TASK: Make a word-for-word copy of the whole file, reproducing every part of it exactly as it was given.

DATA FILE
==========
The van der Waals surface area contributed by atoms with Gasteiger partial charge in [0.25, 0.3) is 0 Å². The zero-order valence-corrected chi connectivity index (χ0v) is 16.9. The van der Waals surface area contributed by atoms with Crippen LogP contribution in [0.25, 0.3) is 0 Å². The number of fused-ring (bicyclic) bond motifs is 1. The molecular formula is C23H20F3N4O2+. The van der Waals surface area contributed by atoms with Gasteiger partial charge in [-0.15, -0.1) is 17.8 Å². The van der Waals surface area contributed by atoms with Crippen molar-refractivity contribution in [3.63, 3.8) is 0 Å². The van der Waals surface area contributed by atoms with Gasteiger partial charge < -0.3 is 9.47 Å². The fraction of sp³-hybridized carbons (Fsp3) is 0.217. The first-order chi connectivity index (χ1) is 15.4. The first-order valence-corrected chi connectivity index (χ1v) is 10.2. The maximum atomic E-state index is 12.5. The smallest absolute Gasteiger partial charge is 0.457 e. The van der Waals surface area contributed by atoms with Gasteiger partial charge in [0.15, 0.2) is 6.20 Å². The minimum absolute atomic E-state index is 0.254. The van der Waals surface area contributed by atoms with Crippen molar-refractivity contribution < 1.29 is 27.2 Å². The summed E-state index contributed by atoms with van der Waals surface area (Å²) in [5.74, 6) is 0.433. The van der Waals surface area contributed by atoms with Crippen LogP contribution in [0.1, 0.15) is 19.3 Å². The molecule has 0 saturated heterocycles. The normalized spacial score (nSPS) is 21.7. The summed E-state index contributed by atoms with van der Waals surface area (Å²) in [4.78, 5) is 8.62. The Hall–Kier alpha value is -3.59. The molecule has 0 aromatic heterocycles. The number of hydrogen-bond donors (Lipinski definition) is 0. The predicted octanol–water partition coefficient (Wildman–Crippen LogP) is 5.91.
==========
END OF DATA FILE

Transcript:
The van der Waals surface area contributed by atoms with Gasteiger partial charge in [0.25, 0.3) is 0 Å². The zero-order valence-corrected chi connectivity index (χ0v) is 16.9. The van der Waals surface area contributed by atoms with Crippen LogP contribution in [0.25, 0.3) is 0 Å². The number of fused-ring (bicyclic) bond motifs is 1. The molecular formula is C23H20F3N4O2+. The van der Waals surface area contributed by atoms with Gasteiger partial charge in [-0.15, -0.1) is 17.8 Å². The van der Waals surface area contributed by atoms with Crippen molar-refractivity contribution in [3.63, 3.8) is 0 Å². The van der Waals surface area contributed by atoms with Gasteiger partial charge < -0.3 is 9.47 Å². The fraction of sp³-hybridized carbons (Fsp3) is 0.217. The first-order chi connectivity index (χ1) is 15.4. The first-order valence-corrected chi connectivity index (χ1v) is 10.2. The maximum atomic E-state index is 12.5. The smallest absolute Gasteiger partial charge is 0.457 e. The van der Waals surface area contributed by atoms with Gasteiger partial charge in [0.15, 0.2) is 6.20 Å². The minimum absolute atomic E-state index is 0.254. The van der Waals surface area contributed by atoms with Crippen molar-refractivity contribution < 1.29 is 27.2 Å². The summed E-state index contributed by atoms with van der Waals surface area (Å²) in [5.74, 6) is 0.433. The van der Waals surface area contributed by atoms with Crippen LogP contribution in [0.1, 0.15) is 19.3 Å². The molecule has 0 saturated heterocycles. The normalized spacial score (nSPS) is 21.7. The summed E-state index contributed by atoms with van der Waals surface area (Å²) in [4.78, 5) is 8.62. The Hall–Kier alpha value is -3.59. The molecule has 0 aromatic heterocycles. The number of hydrogen-bond donors (Lipinski definition) is 0. The predicted octanol–water partition coefficient (Wildman–Crippen LogP) is 5.91.